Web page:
Even a person who leaves, or is kicked out of the Church over heresy, will take much with him. The problem is that as time goes on, without the proper doctrinal and canonical framework, there will be nothing to hold his way of life together. Sooner or later, his way of life will change, and then the changes will become progressively bigger.
For example, the Arians continued to baptize in the name of the Trinity. You see, they changed little, if any, of the outward Church traditions. And yet, as the Orthodox repeatedly pointed out, their practice was inconsistent with their belief that the Logos was a creature. As time went on, and as Arianism became more radical, liturgical changes followed.
The point I want to stress, however, is that this did not happen overnight. This is a mistake that many people make, in thinking that when a schism or a heresy occurs, everything goes to hell all at once. The fact is, it doesn’t. Indeed, for most lay people caught up in such schisms or heresies, their daily lives may not change at all—at first.
But changes will come. It just may take a generation, or two, or even three. However, the way of life of the fourth generation will be absolutely unrecognizable to the first. That is the way of heresy.
Let me give another example. All Protestants that I have ever known subscribe to the “invisible Church” theory in one form or another. This is the idea that the real Church, the Church with a capital “C,” is invisible. It is made up of all the saved, whoever they are, and is ultimately known only to God. Particular churches, with a little “c,” are essentially human organizations, though almost all Protestants think that theirs is closer to the original model than the others.
This is essentially Nestorianism applied to ecclesiology. The earthly Church and the invisible heavenly Church are conjoined in some sort of moralistic way, but they are not one and the same, to use one of Cyril’s favorite phrases.
Sooner or later, this ecclesiological Nestorianism begets Christological Nestorianism, which is rampant in the Protestant world, including the most conservative Evangelical circles. Eventually, this Christological Nestorianism begets soteriological Nestorianism, whereby salvation is understood, not as the deification of man, but as a matter of external morality, conceived, conservatively, as the forensic imputation of righteousness on account of a substitutionary atonement, or, more liberally, as mere moral similitude with a first-century rabbi named Jesus.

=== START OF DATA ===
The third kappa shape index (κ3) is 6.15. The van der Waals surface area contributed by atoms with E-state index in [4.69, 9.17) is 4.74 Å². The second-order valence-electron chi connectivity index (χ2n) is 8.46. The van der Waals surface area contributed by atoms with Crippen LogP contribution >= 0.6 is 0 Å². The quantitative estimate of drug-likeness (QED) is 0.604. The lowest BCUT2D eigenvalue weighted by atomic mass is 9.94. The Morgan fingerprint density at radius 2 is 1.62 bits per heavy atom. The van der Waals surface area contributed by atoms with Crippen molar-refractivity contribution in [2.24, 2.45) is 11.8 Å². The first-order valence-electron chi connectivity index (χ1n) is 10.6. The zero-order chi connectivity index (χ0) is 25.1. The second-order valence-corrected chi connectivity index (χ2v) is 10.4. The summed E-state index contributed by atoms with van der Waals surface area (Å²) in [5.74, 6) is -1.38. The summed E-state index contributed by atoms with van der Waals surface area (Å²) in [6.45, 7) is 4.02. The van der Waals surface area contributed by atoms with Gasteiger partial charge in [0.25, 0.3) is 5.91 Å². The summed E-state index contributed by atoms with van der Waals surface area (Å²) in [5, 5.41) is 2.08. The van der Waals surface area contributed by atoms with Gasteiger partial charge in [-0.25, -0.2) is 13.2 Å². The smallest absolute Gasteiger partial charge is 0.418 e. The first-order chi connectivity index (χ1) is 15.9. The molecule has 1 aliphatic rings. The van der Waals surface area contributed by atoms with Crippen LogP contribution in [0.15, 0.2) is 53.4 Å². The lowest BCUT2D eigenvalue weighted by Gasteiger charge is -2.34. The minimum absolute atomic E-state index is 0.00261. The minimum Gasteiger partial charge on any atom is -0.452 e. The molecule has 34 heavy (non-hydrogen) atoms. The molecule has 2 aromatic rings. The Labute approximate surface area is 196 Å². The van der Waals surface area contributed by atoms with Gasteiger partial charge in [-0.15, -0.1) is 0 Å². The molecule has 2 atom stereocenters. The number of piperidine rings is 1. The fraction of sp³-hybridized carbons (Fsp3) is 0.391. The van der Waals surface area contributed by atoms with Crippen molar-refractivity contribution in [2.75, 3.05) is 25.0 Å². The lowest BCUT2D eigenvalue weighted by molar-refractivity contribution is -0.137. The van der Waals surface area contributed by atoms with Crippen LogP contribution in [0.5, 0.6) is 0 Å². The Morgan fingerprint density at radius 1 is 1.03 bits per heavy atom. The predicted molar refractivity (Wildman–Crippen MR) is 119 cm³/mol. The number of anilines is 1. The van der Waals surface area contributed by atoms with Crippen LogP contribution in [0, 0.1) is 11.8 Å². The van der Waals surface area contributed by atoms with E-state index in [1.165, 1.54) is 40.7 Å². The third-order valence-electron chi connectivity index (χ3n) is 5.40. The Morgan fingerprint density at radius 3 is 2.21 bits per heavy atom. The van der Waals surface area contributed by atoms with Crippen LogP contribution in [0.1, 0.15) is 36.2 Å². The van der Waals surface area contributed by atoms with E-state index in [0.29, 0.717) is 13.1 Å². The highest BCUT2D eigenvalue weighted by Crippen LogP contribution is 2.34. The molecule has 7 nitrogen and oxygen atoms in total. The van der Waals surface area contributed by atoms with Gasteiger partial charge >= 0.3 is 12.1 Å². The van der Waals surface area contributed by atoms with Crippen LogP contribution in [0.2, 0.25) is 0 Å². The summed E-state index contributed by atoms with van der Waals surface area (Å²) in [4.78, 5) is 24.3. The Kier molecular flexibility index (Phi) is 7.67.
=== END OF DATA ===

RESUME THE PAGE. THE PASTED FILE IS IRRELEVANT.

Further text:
All you have to do is look at the history of any Protestant denomination from its founding to the present to see what I mean. Would the Wesleys recognize either the Episcopal or Methodist churches of today? What would John Knox have to say about your typical Presbyterian church?
We’re now seeing something that I predicted over a decade ago. Acceptance of homosexual relationships is now becoming widespread in Evangelical circles. Indeed, we are already starting to see Evangelicals claim that the traditional Christian proscription of such activity is intolerant and even un-Christian.
There is a great irony here. Churches are spending millions of dollars on various youth initiatives to keep their kids interested in church, and yet, they are not “traditioning” to these children the unchanged faith and life of the apostles, but an ever-changing set of ad hoc beliefs and bourgeois mores. Even if the kids do remain in church, the Church itself will not be the same one as their grandparents attended, even if the building and the name on the marquee remain the same.
You see, when we say “there is no salvation outside the Church,” we mean that the way that leads to life is found within the Church, within her dogmatic and canonical boundaries. These boundaries are the tools the Lord uses to keep this way of life intact—for us, and for future generations.
To be sure, Orthodox youth may leave the Church, lured by secular society or glitzy pop religion, but if, by God’s infinite grace, they return, they will return to the Church of their fathers, grandfathers, forefathers, indeed to the Church of the apostles. What Protestant can say that?
If you have the chance to talk religion with your Protestant friends, please don’t tell them that they are going to hell because they are not members of the Orthodox Church. You don’t know any such thing, and they certainly won’t believe you. But ask them what sort of religion their grandchildren will have. Perhaps there is enough traditional Christian piety left in the Protestant world for those who wish to be saved to be saved, but I am 100% certain that it will not last another generation, and then where will their grandchildren and their grandchildren’s children be?
And now may our great God and Savior, Jesus Christ, through the intercessions of St. Innocent of Alaska and of the Blessed Elder Sophrony Sakharov, have mercy upon us all, and grant us a rich entrance into his eternal kingdom.